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Employers Plan to Increase Benefits to Spur Hiring, Recovery

Industry Trends and Research

While recent variants of COVID-19 could bring extra hurdles to recovery efforts, most small and medium-sized businesses expect their financials to continue improving and are ready to move forward when given the chance.

According to results from the latest Principal Financial Well-Being Index, small and medium-sized businesses (SMBs) report an increased focus on key employee well-being initiatives and benefits to help make them more competitive. In fact, more than 90% of surveyed businesses plan to increase at least one benefit in the next 12 months and most businesses (82%) expect their financials to keep improving over the period. 

Data also shows that nearly 70% of surveyed businesses have improved financials compared with this time last year, and 84% are comfortable with their cash flow despite the continuing impact of the pandemic.

Principal’s quarterly pulse survey of 500 employers from companies with two to 10,000 employees spans a diverse array of industries, with more than half of the employers falling within finance/insurance, professional/scientific/technical, construction, manufacturing and information management. This latest wave was conducted June 14-22, 2021.  

Competing for Talent

With the resiliency that SMBs have shown over the past 18 months, the competition for talent is apparently underway. According to the Index, 63% of businesses reported being fully operational, driving the need for additions to their workforce. More businesses say they’re hiring, up from less than a third in March to nearly half in June.

“As businesses start to ramp up operations, employers are dealing with the complex American labor shortage and a workforce empowered to determine where they want to work and what they want from an employer, making benefit offerings more critical,” observes Amy Friedrich, President of U.S. Insurance Solutions at Principal. “Winning the differentiation battle has gone from experimenting with e-commerce to supporting a remote workforce and offering a full suite of resources at their fingertips, including benefits,” notes Friedrich, who adds that business must become competitive recruiters to grow again.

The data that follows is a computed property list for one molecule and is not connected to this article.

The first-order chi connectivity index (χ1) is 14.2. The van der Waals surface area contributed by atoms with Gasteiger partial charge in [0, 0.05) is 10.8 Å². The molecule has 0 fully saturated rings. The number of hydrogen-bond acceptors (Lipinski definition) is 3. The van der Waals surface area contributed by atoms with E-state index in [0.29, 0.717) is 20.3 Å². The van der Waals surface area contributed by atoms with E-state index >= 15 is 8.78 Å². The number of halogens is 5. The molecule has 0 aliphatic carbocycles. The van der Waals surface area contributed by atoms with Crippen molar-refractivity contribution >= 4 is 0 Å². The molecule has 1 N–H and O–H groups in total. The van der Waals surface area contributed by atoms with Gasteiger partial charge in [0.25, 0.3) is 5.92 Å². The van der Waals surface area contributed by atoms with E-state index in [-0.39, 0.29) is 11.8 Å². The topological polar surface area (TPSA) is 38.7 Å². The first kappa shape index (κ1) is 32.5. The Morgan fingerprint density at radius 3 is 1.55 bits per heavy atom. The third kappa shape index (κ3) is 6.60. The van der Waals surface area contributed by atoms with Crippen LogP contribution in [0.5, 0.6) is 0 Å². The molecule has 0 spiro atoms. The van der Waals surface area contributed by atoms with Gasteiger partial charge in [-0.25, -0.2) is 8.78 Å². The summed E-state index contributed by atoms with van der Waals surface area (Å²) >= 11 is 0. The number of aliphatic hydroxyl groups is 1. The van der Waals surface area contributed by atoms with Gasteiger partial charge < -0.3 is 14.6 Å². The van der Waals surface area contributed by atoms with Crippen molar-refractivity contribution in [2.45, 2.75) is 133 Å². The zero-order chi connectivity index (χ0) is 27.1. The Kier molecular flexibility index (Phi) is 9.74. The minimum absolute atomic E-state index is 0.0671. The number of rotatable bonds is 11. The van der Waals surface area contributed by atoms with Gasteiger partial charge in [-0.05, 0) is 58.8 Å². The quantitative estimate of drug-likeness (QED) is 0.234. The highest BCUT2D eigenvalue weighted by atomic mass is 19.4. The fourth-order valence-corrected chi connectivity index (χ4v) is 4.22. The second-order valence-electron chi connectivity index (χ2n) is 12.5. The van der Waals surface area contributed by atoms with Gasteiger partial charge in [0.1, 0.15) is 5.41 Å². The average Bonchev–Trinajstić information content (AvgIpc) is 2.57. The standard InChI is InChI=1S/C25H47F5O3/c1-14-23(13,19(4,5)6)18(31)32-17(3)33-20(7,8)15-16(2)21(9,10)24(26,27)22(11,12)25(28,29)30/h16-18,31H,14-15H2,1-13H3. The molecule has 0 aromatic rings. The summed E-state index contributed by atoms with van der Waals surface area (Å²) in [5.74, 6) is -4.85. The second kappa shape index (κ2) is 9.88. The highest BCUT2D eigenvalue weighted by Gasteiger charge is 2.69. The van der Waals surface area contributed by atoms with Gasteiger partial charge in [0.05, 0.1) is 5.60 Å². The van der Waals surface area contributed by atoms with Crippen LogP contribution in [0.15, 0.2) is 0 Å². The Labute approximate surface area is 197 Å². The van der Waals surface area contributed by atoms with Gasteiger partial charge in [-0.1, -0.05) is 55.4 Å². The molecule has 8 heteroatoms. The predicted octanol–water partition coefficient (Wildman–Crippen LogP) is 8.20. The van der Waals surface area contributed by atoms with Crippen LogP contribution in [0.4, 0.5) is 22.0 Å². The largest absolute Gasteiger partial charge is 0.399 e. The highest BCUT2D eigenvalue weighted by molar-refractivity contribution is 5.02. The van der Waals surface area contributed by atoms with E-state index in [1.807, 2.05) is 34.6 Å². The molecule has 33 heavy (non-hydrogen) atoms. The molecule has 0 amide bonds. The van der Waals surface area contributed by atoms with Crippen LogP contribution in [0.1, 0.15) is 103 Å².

And the role employee benefits play in the recovery seems more apparent than ever. As such, employers are choosing certain benefits to address specific employee needs. A list of 18 benefits tracked by the survey—from retirement plans to pet insurance—made gains. Given the impact of the pandemic, a greater percentage of businesses plan to increase telehealth (42%), health benefits (41%) and mental health/well-being services (38%) in the next 12 months.

Retirement Plans and Financial Wellness 

Employers also acknowledged the importance of retirement plans and financial wellness to their workforce. According to Principal’s Index, more than 80% of businesses see retirement plan offerings as essential in the attraction and retention of talent, and 74% of employers feel it is their role to help employees prepare for retirement.

Similarly, there is broad agreement among employers that investing in financial wellness programs is a key to recovery. Nearly 70% of employers agree with the positives of financial wellness programs, ranging from improving employee long-term financial planning to helping attract and retain talent. But only 62% of businesses currently offer financial wellness benefit programs, according to the Index. 

As for what is viewed as the most useful financial wellness offering for employees, 45% of businesses see access to a financial professional as the most useful (out of 25 options in the survey). That’s followed by tax preparation services (35%), identity theft protection (34%) and savings programs for higher education (34%).

The efforts to increase benefits are also accompanied by changes in the way businesses are presenting them to their workforce. For instance, 65% of businesses are improving digital access to benefits for employees, while only 14% still lack any digital options. According to those surveyed, this digitalization addresses the need to help employees better understand their benefits (71%), onboarding employees online (62%) and the need to reduce paper (40%).